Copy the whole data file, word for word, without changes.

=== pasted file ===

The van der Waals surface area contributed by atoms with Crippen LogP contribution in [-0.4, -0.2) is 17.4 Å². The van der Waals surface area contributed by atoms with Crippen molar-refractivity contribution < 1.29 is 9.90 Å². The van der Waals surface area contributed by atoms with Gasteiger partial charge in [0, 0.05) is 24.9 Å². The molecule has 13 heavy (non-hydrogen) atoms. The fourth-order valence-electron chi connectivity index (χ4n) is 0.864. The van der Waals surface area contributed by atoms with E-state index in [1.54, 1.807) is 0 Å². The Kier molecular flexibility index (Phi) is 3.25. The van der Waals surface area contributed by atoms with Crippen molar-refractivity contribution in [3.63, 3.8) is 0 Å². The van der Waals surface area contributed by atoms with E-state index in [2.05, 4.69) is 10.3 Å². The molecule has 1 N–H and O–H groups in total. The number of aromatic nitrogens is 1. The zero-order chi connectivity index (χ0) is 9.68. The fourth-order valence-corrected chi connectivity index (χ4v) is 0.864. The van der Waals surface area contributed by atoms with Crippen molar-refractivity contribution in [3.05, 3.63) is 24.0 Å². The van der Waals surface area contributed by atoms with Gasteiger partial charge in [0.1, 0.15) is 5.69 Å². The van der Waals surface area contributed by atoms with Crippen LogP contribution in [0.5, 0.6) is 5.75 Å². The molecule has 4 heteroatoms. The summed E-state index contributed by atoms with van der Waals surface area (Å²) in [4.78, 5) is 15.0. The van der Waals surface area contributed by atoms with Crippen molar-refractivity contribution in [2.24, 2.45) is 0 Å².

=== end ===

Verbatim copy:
The van der Waals surface area contributed by atoms with Crippen LogP contribution in [-0.4, -0.2) is 17.4 Å². The van der Waals surface area contributed by atoms with Crippen molar-refractivity contribution < 1.29 is 9.90 Å². The van der Waals surface area contributed by atoms with Gasteiger partial charge in [0, 0.05) is 24.9 Å². The molecule has 13 heavy (non-hydrogen) atoms. The fourth-order valence-electron chi connectivity index (χ4n) is 0.864. The van der Waals surface area contributed by atoms with E-state index in [1.54, 1.807) is 0 Å². The Kier molecular flexibility index (Phi) is 3.25. The van der Waals surface area contributed by atoms with Crippen molar-refractivity contribution in [3.63, 3.8) is 0 Å². The van der Waals surface area contributed by atoms with E-state index in [2.05, 4.69) is 10.3 Å². The molecule has 1 N–H and O–H groups in total. The number of aromatic nitrogens is 1. The zero-order chi connectivity index (χ0) is 9.68. The fourth-order valence-corrected chi connectivity index (χ4v) is 0.864. The van der Waals surface area contributed by atoms with Crippen molar-refractivity contribution in [3.05, 3.63) is 24.0 Å². The van der Waals surface area contributed by atoms with Gasteiger partial charge in [0.1, 0.15) is 5.69 Å². The van der Waals surface area contributed by atoms with Crippen LogP contribution in [0.5, 0.6) is 5.75 Å². The molecule has 4 heteroatoms. The summed E-state index contributed by atoms with van der Waals surface area (Å²) in [4.78, 5) is 15.0. The van der Waals surface area contributed by atoms with Crippen molar-refractivity contribution in [2.24, 2.45) is 0 Å².